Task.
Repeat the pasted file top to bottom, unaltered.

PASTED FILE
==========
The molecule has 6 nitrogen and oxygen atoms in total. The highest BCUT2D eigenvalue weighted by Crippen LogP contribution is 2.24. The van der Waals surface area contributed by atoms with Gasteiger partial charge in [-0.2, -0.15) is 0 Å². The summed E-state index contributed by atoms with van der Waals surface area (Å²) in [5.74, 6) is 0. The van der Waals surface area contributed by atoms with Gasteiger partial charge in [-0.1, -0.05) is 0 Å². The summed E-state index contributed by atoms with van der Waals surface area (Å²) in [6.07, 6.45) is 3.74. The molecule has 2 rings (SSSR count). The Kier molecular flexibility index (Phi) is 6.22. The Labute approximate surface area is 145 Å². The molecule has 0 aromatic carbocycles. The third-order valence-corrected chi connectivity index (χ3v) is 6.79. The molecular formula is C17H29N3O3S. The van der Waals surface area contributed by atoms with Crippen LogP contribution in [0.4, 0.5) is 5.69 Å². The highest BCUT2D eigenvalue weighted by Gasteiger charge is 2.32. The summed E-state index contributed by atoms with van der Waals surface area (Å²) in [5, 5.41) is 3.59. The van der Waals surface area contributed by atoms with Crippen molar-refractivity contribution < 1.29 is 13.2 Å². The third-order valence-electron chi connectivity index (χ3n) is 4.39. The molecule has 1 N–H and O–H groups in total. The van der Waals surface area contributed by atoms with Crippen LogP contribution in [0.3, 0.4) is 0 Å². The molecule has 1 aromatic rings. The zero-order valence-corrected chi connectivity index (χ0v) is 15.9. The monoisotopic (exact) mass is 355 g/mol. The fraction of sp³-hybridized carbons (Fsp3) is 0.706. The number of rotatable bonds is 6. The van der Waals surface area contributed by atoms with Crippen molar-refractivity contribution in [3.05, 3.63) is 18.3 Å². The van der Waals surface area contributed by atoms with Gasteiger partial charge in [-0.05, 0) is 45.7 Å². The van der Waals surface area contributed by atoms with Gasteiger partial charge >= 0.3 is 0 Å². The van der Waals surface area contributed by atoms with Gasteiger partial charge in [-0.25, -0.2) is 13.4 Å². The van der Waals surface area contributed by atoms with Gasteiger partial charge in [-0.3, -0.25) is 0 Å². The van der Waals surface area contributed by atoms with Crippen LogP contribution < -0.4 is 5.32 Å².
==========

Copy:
The molecule has 6 nitrogen and oxygen atoms in total. The highest BCUT2D eigenvalue weighted by Crippen LogP contribution is 2.24. The van der Waals surface area contributed by atoms with Gasteiger partial charge in [-0.2, -0.15) is 0 Å². The summed E-state index contributed by atoms with van der Waals surface area (Å²) in [5.74, 6) is 0. The van der Waals surface area contributed by atoms with Gasteiger partial charge in [-0.1, -0.05) is 0 Å². The summed E-state index contributed by atoms with van der Waals surface area (Å²) in [6.07, 6.45) is 3.74. The molecule has 2 rings (SSSR count). The Kier molecular flexibility index (Phi) is 6.22. The Labute approximate surface area is 145 Å². The molecule has 0 aromatic carbocycles. The third-order valence-corrected chi connectivity index (χ3v) is 6.79. The molecular formula is C17H29N3O3S. The van der Waals surface area contributed by atoms with Crippen LogP contribution in [0.4, 0.5) is 5.69 Å². The highest BCUT2D eigenvalue weighted by Gasteiger charge is 2.32. The summed E-state index contributed by atoms with van der Waals surface area (Å²) in [5, 5.41) is 3.59. The van der Waals surface area contributed by atoms with Crippen molar-refractivity contribution < 1.29 is 13.2 Å². The third-order valence-electron chi connectivity index (χ3n) is 4.39. The molecule has 1 N–H and O–H groups in total. The van der Waals surface area contributed by atoms with Crippen LogP contribution in [0.3, 0.4) is 0 Å². The molecule has 1 aromatic rings. The zero-order valence-corrected chi connectivity index (χ0v) is 15.9. The monoisotopic (exact) mass is 355 g/mol. The fraction of sp³-hybridized carbons (Fsp3) is 0.706. The number of rotatable bonds is 6. The van der Waals surface area contributed by atoms with Crippen molar-refractivity contribution in [3.05, 3.63) is 18.3 Å². The van der Waals surface area contributed by atoms with Gasteiger partial charge in [-0.05, 0) is 45.7 Å². The van der Waals surface area contributed by atoms with Gasteiger partial charge >= 0.3 is 0 Å². The van der Waals surface area contributed by atoms with Gasteiger partial charge in [-0.25, -0.2) is 13.4 Å². The van der Waals surface area contributed by atoms with Gasteiger partial charge in [-0.3, -0.25) is 0 Å². The van der Waals surface area contributed by atoms with Crippen LogP contribution < -0.4 is 5.32 Å².